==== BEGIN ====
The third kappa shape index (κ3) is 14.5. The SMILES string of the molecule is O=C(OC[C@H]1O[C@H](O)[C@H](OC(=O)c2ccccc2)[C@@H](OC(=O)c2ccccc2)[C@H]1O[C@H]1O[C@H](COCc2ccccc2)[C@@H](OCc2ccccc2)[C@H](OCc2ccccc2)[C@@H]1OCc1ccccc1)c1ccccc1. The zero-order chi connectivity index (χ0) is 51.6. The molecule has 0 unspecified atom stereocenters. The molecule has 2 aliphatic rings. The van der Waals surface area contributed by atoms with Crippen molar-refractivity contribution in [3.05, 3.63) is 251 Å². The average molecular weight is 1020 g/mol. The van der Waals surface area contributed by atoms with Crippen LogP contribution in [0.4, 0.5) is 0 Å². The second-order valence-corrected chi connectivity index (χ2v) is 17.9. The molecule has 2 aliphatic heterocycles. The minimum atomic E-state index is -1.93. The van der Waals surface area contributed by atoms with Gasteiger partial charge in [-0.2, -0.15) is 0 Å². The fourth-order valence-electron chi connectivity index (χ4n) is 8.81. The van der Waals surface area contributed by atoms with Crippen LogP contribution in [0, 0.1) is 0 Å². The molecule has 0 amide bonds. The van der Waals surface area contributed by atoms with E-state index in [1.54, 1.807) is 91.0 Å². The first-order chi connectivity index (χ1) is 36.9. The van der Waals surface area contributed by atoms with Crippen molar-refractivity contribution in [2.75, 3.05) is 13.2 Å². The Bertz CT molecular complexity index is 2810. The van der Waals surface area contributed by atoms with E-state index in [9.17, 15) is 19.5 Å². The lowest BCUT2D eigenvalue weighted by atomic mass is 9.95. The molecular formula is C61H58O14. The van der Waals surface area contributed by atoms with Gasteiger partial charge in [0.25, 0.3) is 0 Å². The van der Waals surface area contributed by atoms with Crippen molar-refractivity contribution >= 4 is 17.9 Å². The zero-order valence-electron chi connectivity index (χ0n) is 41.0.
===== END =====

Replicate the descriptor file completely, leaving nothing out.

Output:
The third kappa shape index (κ3) is 14.5. The SMILES string of the molecule is O=C(OC[C@H]1O[C@H](O)[C@H](OC(=O)c2ccccc2)[C@@H](OC(=O)c2ccccc2)[C@H]1O[C@H]1O[C@H](COCc2ccccc2)[C@@H](OCc2ccccc2)[C@H](OCc2ccccc2)[C@@H]1OCc1ccccc1)c1ccccc1. The zero-order chi connectivity index (χ0) is 51.6. The molecule has 0 unspecified atom stereocenters. The molecule has 2 aliphatic rings. The van der Waals surface area contributed by atoms with Crippen molar-refractivity contribution in [3.05, 3.63) is 251 Å². The average molecular weight is 1020 g/mol. The van der Waals surface area contributed by atoms with Crippen LogP contribution in [0.4, 0.5) is 0 Å². The second-order valence-corrected chi connectivity index (χ2v) is 17.9. The molecule has 2 aliphatic heterocycles. The minimum atomic E-state index is -1.93. The van der Waals surface area contributed by atoms with Gasteiger partial charge in [-0.2, -0.15) is 0 Å². The fourth-order valence-electron chi connectivity index (χ4n) is 8.81. The van der Waals surface area contributed by atoms with Crippen LogP contribution in [0, 0.1) is 0 Å². The molecule has 0 amide bonds. The van der Waals surface area contributed by atoms with E-state index in [1.54, 1.807) is 91.0 Å². The first-order chi connectivity index (χ1) is 36.9. The van der Waals surface area contributed by atoms with Crippen molar-refractivity contribution in [2.75, 3.05) is 13.2 Å². The Bertz CT molecular complexity index is 2810. The van der Waals surface area contributed by atoms with E-state index in [9.17, 15) is 19.5 Å². The lowest BCUT2D eigenvalue weighted by atomic mass is 9.95. The molecular formula is C61H58O14. The van der Waals surface area contributed by atoms with Gasteiger partial charge in [0.25, 0.3) is 0 Å². The van der Waals surface area contributed by atoms with Crippen molar-refractivity contribution >= 4 is 17.9 Å². The zero-order valence-electron chi connectivity index (χ0n) is 41.0.